Each week, OMRF Vice President of Research Dr. Rodger McEver opens “Adam’s Journal” to answer a medical question from Adam Cohen, OMRF’s senior vice president & general counsel.
I recently had a respiratory tract infection. It seemed to be improving after five days, but then (sorry for the graphic detail), my phlegm grew thicker and greener. I was pretty sure this signaled that I’d developed a secondary bacterial infection requiring antibiotics. But a physician friend encouraged me to wait things out for a bit, and, sure enough, my symptoms cleared in a few days without treatment.
How can you know when to treat a respiratory illness with antibiotics?
Dr. McEver Prescribes
The vast majority of respiratory infections are viral in nature, caused by viruses such as influenza, SARS-CoV-2 or common cold viruses like the rhinovirus. Antibiotics will have no effect on these pathogens.
Nevertheless, the symptoms of these illnesses – cough, mucus, congestion, sore throat, fever, headache, muscle aches – are oftentimes indistinguishable from bacterial infections in your sinuses, throat, airways or lungs. However, antibiotics will bring relief for bacterial infections.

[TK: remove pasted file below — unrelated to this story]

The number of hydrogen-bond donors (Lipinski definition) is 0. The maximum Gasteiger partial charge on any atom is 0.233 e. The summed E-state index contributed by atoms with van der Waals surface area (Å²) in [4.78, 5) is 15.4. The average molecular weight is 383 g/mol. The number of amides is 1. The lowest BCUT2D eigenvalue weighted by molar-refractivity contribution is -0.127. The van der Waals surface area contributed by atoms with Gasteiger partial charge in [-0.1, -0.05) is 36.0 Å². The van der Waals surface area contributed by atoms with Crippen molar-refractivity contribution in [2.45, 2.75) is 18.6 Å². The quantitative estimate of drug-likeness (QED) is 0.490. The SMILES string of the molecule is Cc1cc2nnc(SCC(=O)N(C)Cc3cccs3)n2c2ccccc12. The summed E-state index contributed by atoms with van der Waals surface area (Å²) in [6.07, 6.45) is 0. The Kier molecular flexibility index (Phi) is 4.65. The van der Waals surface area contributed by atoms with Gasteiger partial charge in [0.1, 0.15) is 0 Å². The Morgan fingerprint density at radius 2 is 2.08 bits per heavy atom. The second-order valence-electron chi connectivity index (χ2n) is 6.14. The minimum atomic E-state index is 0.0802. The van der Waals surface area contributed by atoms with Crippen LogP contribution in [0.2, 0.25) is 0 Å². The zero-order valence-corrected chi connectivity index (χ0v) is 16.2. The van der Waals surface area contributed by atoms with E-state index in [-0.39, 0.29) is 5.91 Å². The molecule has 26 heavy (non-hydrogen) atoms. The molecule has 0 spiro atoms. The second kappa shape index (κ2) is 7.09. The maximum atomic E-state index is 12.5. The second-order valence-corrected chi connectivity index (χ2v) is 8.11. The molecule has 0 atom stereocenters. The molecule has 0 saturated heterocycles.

There are readily available quick tests for strep throat (bacterial) as well as Covid-19 (viral) and (flu). If you test positive for any of these, your doctor has a clear path: antibiotics to treat the bacteria that causes strep, but none for the others.
If your respiratory illness doesn’t fall into any of these buckets, so long as your symptoms remain manageable, the wisest approach is to rest and treat symptoms with over-the-counter medications, as your illness is almost certainly viral. That means it will resolve on its own over time. In these situations, antibiotics can be harmful, increasing your odds of becoming resistant to antibiotics and developing difficult-to-treat conditions like C. difficile diarrhea.
People often underestimate the time it takes to clear a respiratory virus, with symptoms commonly lasting as long as two weeks. As you did, they often confuse the natural course of illness – thickening of phlegm; deeper mucus coloration as your body continues fighting the same infection – with the onset of a second (bacterial) invader.
Generally, the safest course is to allow two weeks for a respiratory infection to clear. If symptoms remain acute at that point, it may be time for antibiotics.
Do you have a health query for Dr. McEver? Email firstname.lastname@example.org and your question may be answered in a future column!